People are continually telling Eduardo Lombardi upon first meeting that they expected someone older.
"I get that all the time," he said with a smile.
That's because at 34 years of age he is at the helm of a fast growing business with a relatively novel premise: to offer all-inclusive estate planning services out of one office.
For anyone unfamiliar with estate planning, it can be a long, drawn-out process -- especially for larger estates -- requiring extensive communication between tax lawyers, accountants and the financial associates that will manage the assets.
By creating its own law firm -- Centara Legal Group -- and merging with an accounting firm -- Clopine and Associates LL -- to offer tax planning, and by cultivating its asset management and insurance groups, Centara Capital has developed over six years an in-house solution that has streamlined the estate planning process, saving its clients valuable time and money, according to Lombardi.
"Outside of these walls it is very rare that a CPA and a portfolio manager will communicate about their clients," he said from Centara's Mission Valley offices.
Lombardi said he doesn't know of any other operation that offers similarly combined services with coordinated communication between departments.
Lombardi and his business partner, 35-year-old Centara co-founder Derek Myron, who is a senior estate planner at the firm, met at the University of Washington where they studied finance. After stints in the entertainment industry in Los Angeles and at a hedge fund in New York, Lombardi and Myron, who had been working for Principal Financial, decided to start Centara in San Diego with the idea of catering to what they saw as an underserved market: estate planning for the aging baby boomer population.
Centara primarily handles estates in the $5 million to $20 million range. Its wealth management division alone increased its assets under management by 70 percent in 2006 and now handles more than $85 million in assets. The company charges 0.7 percent to 1.25 percent of holdings per year, depending on the amount invested.
"Each customer has different needs," said Lombardi. "Our system enables all of those needs to be met in the most efficient way," with specific attention to the needs of each client, Lombardi said.
The company began hosting countywide seminars to educate retirees about the pitfalls of not having proper estate planning if they expected to pass money on to relatives. Later, the company abandoned seminars in favor of traditional marketing. Centara now offers an hour-long estate planning show on KOGO radio AM 600 on Saturday mornings.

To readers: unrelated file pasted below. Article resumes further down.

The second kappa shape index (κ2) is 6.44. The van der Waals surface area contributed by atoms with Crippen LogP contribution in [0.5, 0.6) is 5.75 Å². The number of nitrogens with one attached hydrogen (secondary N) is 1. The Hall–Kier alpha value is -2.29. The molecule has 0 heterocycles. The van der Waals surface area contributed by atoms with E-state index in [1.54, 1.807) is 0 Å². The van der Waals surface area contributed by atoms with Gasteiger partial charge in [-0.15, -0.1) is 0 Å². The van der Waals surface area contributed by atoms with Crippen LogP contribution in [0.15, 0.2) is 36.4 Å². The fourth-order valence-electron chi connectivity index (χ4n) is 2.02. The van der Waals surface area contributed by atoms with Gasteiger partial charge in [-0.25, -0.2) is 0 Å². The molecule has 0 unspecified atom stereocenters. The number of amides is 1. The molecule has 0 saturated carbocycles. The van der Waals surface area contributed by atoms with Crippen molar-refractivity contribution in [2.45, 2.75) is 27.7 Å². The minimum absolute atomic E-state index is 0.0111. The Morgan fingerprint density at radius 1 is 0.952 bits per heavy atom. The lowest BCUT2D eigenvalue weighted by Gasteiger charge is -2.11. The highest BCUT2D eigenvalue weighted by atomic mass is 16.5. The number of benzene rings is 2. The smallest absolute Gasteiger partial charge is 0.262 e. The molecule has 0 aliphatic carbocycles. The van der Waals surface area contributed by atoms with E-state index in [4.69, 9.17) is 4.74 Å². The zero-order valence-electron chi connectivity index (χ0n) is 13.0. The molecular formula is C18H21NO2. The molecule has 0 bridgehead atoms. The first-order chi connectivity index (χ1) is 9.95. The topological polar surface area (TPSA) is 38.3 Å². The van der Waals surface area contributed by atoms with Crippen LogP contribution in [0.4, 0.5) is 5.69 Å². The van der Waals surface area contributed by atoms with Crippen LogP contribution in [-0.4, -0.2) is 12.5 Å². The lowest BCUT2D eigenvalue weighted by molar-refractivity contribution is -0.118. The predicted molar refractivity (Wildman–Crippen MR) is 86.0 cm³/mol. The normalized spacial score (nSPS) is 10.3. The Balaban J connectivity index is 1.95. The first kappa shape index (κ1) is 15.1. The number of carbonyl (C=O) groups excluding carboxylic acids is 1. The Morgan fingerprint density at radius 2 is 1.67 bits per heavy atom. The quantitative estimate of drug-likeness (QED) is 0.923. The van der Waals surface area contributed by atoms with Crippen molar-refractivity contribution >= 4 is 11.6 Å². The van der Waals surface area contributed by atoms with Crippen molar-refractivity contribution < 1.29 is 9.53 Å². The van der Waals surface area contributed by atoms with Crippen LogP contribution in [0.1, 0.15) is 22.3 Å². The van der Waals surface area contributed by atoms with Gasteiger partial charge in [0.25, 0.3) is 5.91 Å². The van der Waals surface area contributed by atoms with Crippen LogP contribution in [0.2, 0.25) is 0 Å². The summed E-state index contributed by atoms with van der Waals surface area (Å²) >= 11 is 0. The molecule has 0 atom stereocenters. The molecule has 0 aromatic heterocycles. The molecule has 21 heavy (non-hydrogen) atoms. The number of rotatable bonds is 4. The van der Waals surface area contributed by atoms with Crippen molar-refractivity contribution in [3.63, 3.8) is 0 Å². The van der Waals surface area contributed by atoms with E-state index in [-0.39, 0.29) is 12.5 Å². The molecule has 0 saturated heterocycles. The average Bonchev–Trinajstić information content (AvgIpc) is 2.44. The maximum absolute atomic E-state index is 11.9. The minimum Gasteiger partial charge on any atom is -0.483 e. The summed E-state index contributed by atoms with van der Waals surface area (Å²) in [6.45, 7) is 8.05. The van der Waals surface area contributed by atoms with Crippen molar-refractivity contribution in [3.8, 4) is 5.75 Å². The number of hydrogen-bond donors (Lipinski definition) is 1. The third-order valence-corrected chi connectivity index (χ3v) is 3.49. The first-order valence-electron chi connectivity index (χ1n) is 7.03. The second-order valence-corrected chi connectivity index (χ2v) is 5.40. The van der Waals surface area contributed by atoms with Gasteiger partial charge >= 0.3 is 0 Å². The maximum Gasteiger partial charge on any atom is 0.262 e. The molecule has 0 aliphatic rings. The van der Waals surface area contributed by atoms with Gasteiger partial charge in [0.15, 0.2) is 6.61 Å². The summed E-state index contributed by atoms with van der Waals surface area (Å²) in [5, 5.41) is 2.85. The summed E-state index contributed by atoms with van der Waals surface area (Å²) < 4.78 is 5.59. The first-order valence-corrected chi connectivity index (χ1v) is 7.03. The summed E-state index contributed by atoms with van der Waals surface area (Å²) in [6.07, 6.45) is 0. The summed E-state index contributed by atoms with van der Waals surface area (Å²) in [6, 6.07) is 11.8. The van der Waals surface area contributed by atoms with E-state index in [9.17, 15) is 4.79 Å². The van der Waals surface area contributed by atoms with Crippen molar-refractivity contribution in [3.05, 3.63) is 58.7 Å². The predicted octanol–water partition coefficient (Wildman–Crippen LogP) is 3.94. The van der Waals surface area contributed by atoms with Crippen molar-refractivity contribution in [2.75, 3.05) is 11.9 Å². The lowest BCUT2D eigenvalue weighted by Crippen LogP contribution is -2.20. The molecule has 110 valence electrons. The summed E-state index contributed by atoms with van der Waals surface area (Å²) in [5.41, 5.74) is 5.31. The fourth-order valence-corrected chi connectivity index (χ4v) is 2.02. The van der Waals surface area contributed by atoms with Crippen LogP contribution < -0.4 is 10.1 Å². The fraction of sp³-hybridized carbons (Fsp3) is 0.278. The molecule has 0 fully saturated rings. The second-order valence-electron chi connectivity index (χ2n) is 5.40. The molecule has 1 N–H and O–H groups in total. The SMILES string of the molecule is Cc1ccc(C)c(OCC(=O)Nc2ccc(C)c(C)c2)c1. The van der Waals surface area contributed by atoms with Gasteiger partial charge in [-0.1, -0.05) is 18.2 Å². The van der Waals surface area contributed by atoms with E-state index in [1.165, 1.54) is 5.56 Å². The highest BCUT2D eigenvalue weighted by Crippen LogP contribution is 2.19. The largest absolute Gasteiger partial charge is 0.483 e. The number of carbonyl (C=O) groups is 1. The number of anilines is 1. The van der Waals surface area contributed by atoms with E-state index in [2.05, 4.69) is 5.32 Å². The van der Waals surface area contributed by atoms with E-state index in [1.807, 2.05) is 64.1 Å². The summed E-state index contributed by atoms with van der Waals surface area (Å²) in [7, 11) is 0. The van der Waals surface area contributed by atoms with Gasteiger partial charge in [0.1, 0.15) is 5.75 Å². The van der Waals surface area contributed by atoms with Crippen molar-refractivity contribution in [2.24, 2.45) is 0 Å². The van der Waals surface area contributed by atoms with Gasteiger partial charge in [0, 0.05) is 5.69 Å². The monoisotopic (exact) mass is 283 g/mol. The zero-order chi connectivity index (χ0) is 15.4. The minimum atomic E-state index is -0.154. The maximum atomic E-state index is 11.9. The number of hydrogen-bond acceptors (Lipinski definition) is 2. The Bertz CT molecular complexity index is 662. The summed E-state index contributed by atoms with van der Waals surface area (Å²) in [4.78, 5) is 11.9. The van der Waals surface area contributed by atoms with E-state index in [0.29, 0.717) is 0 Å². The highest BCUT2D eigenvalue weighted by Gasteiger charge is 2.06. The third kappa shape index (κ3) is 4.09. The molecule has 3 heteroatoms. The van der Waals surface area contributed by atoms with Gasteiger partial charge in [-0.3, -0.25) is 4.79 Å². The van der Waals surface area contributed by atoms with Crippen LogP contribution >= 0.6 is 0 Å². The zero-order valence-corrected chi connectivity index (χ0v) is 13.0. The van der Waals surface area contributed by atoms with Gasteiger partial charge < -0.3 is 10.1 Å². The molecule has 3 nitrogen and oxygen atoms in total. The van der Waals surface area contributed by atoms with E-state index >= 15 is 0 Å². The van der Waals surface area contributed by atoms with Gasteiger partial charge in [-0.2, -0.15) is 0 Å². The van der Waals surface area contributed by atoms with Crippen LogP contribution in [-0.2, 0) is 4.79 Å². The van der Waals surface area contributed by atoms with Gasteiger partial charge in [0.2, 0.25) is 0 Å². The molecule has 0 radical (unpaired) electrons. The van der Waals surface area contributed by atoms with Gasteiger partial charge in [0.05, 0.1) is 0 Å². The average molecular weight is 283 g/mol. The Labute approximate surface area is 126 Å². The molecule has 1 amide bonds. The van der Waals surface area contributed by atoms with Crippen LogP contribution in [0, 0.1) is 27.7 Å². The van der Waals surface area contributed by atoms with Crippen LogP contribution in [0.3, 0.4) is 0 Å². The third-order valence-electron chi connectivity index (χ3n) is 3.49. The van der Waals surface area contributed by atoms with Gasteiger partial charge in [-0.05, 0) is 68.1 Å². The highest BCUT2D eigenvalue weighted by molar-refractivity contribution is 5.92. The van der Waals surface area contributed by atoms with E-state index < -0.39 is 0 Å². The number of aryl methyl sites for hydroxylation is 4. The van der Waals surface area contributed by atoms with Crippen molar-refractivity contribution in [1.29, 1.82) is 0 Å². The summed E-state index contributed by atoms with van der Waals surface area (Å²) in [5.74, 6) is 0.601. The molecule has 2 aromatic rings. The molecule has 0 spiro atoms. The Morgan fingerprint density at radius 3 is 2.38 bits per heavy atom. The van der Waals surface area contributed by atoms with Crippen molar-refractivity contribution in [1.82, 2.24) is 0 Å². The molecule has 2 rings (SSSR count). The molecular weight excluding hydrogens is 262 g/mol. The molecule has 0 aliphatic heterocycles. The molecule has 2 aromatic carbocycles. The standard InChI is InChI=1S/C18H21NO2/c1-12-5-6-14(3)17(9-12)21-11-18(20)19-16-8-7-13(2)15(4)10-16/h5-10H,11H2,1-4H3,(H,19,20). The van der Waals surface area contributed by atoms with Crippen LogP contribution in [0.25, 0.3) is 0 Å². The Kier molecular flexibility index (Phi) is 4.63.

Despite outside marketing, Centara continues to attract a majority of its clients from referrals. Lombardi attributes this to the company's structure and the customer service clients receive. "We don't lose clients," he said.
The company has even attracted the clients of new employees as they come to realize the value of the company's holistic system, according to Lombardi.
Although the fastest growing divisions of the business are the asset management and estate planning services, Centara plans to double the size of its staff to approximately 100 within the next six months in order to roll out a new product it has been developing that will compete within the burgeoning industry of reverse mortgages. Centara developed the concept and sold it to an outside financial institution, but will manage the operations on the same floor of its suite in Mission Valley.
Lombardi also said the company plans to increase the number of securities brokers/dealers it oversees by recruiting the top 1 percent in the area to join its management group, offering these brokers' existing clients the benefits of Centara's all-inclusive services.
Over the past year Centara has invested in its IT systems, speeding and enabling communication on client needs between separate departments within the office, according to Lombardi.
"I think we're very innovative; there's no blueprint to what we're doing here," said Lombardi. "It takes a lot of creativity."